Embracing Silence Can Change Your Life
In the twenty-first century, time may be more important than money. A recent survey by the University of Maryland found that 48 percent of low-to-middle-income Americans questioned said they would give up a day's pay each week in return for an extra day of free time. Among those with incomes above $30,000, more than two-thirds — 70 percent — said they would make the same trade-off.
Time is the great equalizer. In literal terms, the wealthiest among us has no more time than the welfare recipient: 24 hours each day. And despite a plethora of labor-saving devices and a huge increase in life expectancy, polls suggest that at least half the U.S. population suffers from schedule overload.
The irony is that millions of us tend to add more activities and obligations to our already full calendars, not fewer. Like compulsive spenders intent on "maxing-out" our credit cards, we often fill every minute of our waking hours with activities we feel are absolutely essential and non-negotiable.
Rarely is there a sense that deliberately non-scheduled time is necessary for our fundamental well-being. Silence, stillness, and solitude are squeezed to the margins of our lives — or dropped entirely. Yet each of us, with the application of a little self-discipline, can reclaim at least some of the quiet, simple, alone time that has become so rare in our Information Age.
We can take charge of our precious discretionary time by embracing silence and stillness as intimate companions, using them as coping mechanisms for jam-packed lifestyles. Clinical studies and personal testimonies confirm that the benefits of daily solitude — as little as ten minutes a day — frequently include positive personal growth, mental clarity, stress reduction, and a greater sense of well-being. Throughout human history, "time-outs" for being quiet and alone have proven to be an effective technique for maintaining psychological equilibrium, finding inner peace, and acquiring self-knowledge.
By now you may be saying to yourself, "Get real! It's impossible for me to find time to be quiet and alone! My life is too full to add even one more activity, especially sitting around gazing at my navel!" If you're like almost everybody I know, your life is already overflowing. You feel there's no time to do even the things you have to do, let alone want to do. But I believe we already have opportunities to incorporate silence and solitude into our lives. It's simply a matter of changing our definitions of those words and using discretionary moments in new ways.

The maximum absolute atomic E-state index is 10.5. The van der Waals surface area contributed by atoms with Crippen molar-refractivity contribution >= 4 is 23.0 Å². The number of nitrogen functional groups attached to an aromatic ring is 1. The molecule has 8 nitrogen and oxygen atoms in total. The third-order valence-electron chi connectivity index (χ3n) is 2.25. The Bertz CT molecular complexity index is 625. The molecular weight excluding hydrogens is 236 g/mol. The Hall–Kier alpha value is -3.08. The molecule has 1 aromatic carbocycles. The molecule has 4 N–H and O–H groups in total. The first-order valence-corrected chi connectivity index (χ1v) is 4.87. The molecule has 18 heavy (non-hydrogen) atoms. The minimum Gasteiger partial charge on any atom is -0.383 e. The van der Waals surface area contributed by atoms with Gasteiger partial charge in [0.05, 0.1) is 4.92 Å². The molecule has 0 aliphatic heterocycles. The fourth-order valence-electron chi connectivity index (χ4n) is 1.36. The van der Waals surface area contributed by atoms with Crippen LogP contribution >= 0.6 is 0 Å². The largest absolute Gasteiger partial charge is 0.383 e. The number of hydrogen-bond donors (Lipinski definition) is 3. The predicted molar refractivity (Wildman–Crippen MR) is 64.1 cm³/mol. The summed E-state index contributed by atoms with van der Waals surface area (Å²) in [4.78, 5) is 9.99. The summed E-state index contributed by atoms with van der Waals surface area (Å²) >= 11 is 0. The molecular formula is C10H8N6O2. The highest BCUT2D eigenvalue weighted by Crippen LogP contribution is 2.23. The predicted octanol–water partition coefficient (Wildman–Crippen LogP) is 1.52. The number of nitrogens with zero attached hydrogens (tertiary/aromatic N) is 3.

Creating Opportunities for Solitude
The first step is to disavow the notion that embracing silence and solitude means carving big blocks of time out of a busy day. Coaxed from the idle moments that already exist in our over-booked lives, interludes wait to reveal and align themselves. The second step is convincing yourself that making a place for silence, stillness, and solitude is not about escaping from reality or wasting precious time. In fact, the opposite is true. An embrace of quiet alone time on a regular basis has the power to heighten your awareness of what's really going, improve your sense of well-being, and pay for itself by making you more efficient in how you spend your day.
Experiencing silence, stillness, and solitude does not necessarily demand that you be physically alone, sit quietly, cease purposeful activity or meditate. There are an infinite number of ways to inhabit these states of being. You may be driving a car, waiting in line, taking a shower, lying in bed, walking in a park, listening to music, cooking food, puttering in a garden, swimming laps, walking a dog, or riding a stationary bicycle. Of course, you could also be doing absolutely nothing, and that remains the ideal.
A helpful preliminary step in this process is to make an honest and thorough inventory of the many opportunities for silence, stillness, and solitude that already exist in your daily life. Although we may feel like we have no real choice about how we spend our time, a closer look will confirm that we make decisions all day, every day that reflect our values and priorities.
Novelist Alice Walker, who lives in a secluded corner of northern California, told an interviewer that the resurrection of silence is to a large extent a matter of choice. "Turn off the noise," Walker exhorted her listeners, "because you can control what you hear."
Model-turned-actress Cheryl Tiegs says her favorite way to relax is by retreating to what she calls her "hour of power." Tiegs goes to a place where phones won't ring and faxes won't fax. "I turn everything off, go to my room and read or lie down," Tiegs told Modern Maturity magazine. "When I get up, everything is more manageable."
Implicit in the comments of both Walker and Tiegs is the notion that, if we're serious about reclaiming quiet and alone time, we can make better choices about how we prioritize. If we make it our intention to seek silence and solitude, we may soon discover that they can coexist with — and even enhance — impossible schedules and innumerable obligations. Three ingredients are prerequisites in order for the experience of quiet and solitude to be fully rewarding: desire, motivation and persistence. Each is essential if we are to make room for this way of being in the world. In essence, we must commit to running our own lives, rather than allowing our lives to run us. When we do this, profound change can occur.